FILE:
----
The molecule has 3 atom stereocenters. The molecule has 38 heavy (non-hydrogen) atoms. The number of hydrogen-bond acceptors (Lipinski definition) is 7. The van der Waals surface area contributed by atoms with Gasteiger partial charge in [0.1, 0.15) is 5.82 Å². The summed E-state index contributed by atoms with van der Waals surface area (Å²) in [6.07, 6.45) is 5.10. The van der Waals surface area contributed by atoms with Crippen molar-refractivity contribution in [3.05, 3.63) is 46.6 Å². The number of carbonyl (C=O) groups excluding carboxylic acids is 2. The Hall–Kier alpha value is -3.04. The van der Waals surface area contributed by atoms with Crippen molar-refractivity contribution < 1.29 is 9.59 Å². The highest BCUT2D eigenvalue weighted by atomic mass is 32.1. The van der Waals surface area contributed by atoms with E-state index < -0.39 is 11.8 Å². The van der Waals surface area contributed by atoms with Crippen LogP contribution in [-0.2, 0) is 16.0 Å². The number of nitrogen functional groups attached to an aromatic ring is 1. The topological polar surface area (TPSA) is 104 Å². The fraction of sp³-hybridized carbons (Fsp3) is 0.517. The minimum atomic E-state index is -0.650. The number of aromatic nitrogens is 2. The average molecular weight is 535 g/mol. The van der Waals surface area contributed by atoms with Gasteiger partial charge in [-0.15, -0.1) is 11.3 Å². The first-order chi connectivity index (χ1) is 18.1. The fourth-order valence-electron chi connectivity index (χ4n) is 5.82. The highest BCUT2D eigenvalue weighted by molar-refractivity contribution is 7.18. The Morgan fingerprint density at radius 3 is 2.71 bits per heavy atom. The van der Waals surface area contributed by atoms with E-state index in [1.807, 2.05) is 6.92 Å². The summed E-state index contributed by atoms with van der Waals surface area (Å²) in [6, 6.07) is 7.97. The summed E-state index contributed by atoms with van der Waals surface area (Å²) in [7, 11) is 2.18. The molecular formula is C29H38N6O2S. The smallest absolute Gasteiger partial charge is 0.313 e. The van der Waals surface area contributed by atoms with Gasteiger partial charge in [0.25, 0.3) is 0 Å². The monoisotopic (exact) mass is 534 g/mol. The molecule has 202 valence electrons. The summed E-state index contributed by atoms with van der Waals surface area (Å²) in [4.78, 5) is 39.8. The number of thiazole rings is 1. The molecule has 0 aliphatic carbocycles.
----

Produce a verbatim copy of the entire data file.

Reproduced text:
The molecule has 3 atom stereocenters. The molecule has 38 heavy (non-hydrogen) atoms. The number of hydrogen-bond acceptors (Lipinski definition) is 7. The van der Waals surface area contributed by atoms with Gasteiger partial charge in [0.1, 0.15) is 5.82 Å². The summed E-state index contributed by atoms with van der Waals surface area (Å²) in [6.07, 6.45) is 5.10. The van der Waals surface area contributed by atoms with Crippen molar-refractivity contribution in [3.05, 3.63) is 46.6 Å². The number of carbonyl (C=O) groups excluding carboxylic acids is 2. The Hall–Kier alpha value is -3.04. The van der Waals surface area contributed by atoms with Crippen molar-refractivity contribution < 1.29 is 9.59 Å². The highest BCUT2D eigenvalue weighted by atomic mass is 32.1. The van der Waals surface area contributed by atoms with E-state index < -0.39 is 11.8 Å². The van der Waals surface area contributed by atoms with Crippen LogP contribution in [-0.2, 0) is 16.0 Å². The number of nitrogen functional groups attached to an aromatic ring is 1. The topological polar surface area (TPSA) is 104 Å². The fraction of sp³-hybridized carbons (Fsp3) is 0.517. The minimum atomic E-state index is -0.650. The number of aromatic nitrogens is 2. The average molecular weight is 535 g/mol. The van der Waals surface area contributed by atoms with Gasteiger partial charge in [-0.15, -0.1) is 11.3 Å². The first-order chi connectivity index (χ1) is 18.1. The fourth-order valence-electron chi connectivity index (χ4n) is 5.82. The highest BCUT2D eigenvalue weighted by molar-refractivity contribution is 7.18. The Morgan fingerprint density at radius 3 is 2.71 bits per heavy atom. The van der Waals surface area contributed by atoms with E-state index in [1.807, 2.05) is 6.92 Å². The summed E-state index contributed by atoms with van der Waals surface area (Å²) in [6, 6.07) is 7.97. The summed E-state index contributed by atoms with van der Waals surface area (Å²) in [7, 11) is 2.18. The molecular formula is C29H38N6O2S. The smallest absolute Gasteiger partial charge is 0.313 e. The van der Waals surface area contributed by atoms with Gasteiger partial charge in [0.25, 0.3) is 0 Å². The monoisotopic (exact) mass is 534 g/mol. The molecule has 202 valence electrons. The summed E-state index contributed by atoms with van der Waals surface area (Å²) in [4.78, 5) is 39.8. The number of thiazole rings is 1. The molecule has 0 aliphatic carbocycles.